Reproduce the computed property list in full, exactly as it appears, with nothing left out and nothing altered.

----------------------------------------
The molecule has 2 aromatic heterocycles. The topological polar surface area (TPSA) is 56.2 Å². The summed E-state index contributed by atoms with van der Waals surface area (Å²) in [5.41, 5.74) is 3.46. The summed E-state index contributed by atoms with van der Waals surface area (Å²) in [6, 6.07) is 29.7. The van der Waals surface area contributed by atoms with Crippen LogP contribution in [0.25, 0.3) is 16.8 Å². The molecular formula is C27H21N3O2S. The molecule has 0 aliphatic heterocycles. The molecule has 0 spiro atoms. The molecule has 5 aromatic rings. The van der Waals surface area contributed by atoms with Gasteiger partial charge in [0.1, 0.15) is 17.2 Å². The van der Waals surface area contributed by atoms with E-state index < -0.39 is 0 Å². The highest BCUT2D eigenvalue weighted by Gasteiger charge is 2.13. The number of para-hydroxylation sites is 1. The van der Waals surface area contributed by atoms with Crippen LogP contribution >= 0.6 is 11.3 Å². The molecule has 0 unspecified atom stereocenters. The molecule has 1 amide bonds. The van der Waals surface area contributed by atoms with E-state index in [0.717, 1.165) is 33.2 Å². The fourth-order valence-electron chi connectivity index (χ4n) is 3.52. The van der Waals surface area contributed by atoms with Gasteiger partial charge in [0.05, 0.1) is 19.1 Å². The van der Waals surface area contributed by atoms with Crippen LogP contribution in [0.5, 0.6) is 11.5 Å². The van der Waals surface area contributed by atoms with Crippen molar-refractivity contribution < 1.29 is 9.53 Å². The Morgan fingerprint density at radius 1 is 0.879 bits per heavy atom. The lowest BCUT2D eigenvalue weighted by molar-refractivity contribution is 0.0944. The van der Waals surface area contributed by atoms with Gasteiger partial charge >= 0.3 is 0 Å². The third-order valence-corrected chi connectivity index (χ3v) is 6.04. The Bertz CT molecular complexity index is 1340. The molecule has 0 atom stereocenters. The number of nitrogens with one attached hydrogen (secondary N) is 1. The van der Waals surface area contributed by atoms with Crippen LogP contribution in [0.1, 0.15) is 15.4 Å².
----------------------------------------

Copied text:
The molecule has 2 aromatic heterocycles. The topological polar surface area (TPSA) is 56.2 Å². The summed E-state index contributed by atoms with van der Waals surface area (Å²) in [5.41, 5.74) is 3.46. The summed E-state index contributed by atoms with van der Waals surface area (Å²) in [6, 6.07) is 29.7. The van der Waals surface area contributed by atoms with Crippen LogP contribution in [0.25, 0.3) is 16.8 Å². The molecular formula is C27H21N3O2S. The molecule has 0 aliphatic heterocycles. The molecule has 0 spiro atoms. The molecule has 5 aromatic rings. The van der Waals surface area contributed by atoms with Gasteiger partial charge in [0.1, 0.15) is 17.2 Å². The van der Waals surface area contributed by atoms with E-state index < -0.39 is 0 Å². The highest BCUT2D eigenvalue weighted by Gasteiger charge is 2.13. The number of para-hydroxylation sites is 1. The van der Waals surface area contributed by atoms with Crippen LogP contribution >= 0.6 is 11.3 Å². The molecule has 0 unspecified atom stereocenters. The molecule has 1 amide bonds. The van der Waals surface area contributed by atoms with E-state index in [0.717, 1.165) is 33.2 Å². The fourth-order valence-electron chi connectivity index (χ4n) is 3.52. The van der Waals surface area contributed by atoms with Gasteiger partial charge in [0.05, 0.1) is 19.1 Å². The van der Waals surface area contributed by atoms with Crippen LogP contribution in [0.5, 0.6) is 11.5 Å². The van der Waals surface area contributed by atoms with Crippen molar-refractivity contribution < 1.29 is 9.53 Å². The Morgan fingerprint density at radius 1 is 0.879 bits per heavy atom. The lowest BCUT2D eigenvalue weighted by molar-refractivity contribution is 0.0944. The van der Waals surface area contributed by atoms with Gasteiger partial charge >= 0.3 is 0 Å². The third-order valence-corrected chi connectivity index (χ3v) is 6.04. The Bertz CT molecular complexity index is 1340. The molecule has 0 atom stereocenters. The number of nitrogens with one attached hydrogen (secondary N) is 1. The van der Waals surface area contributed by atoms with Crippen LogP contribution in [0.1, 0.15) is 15.4 Å².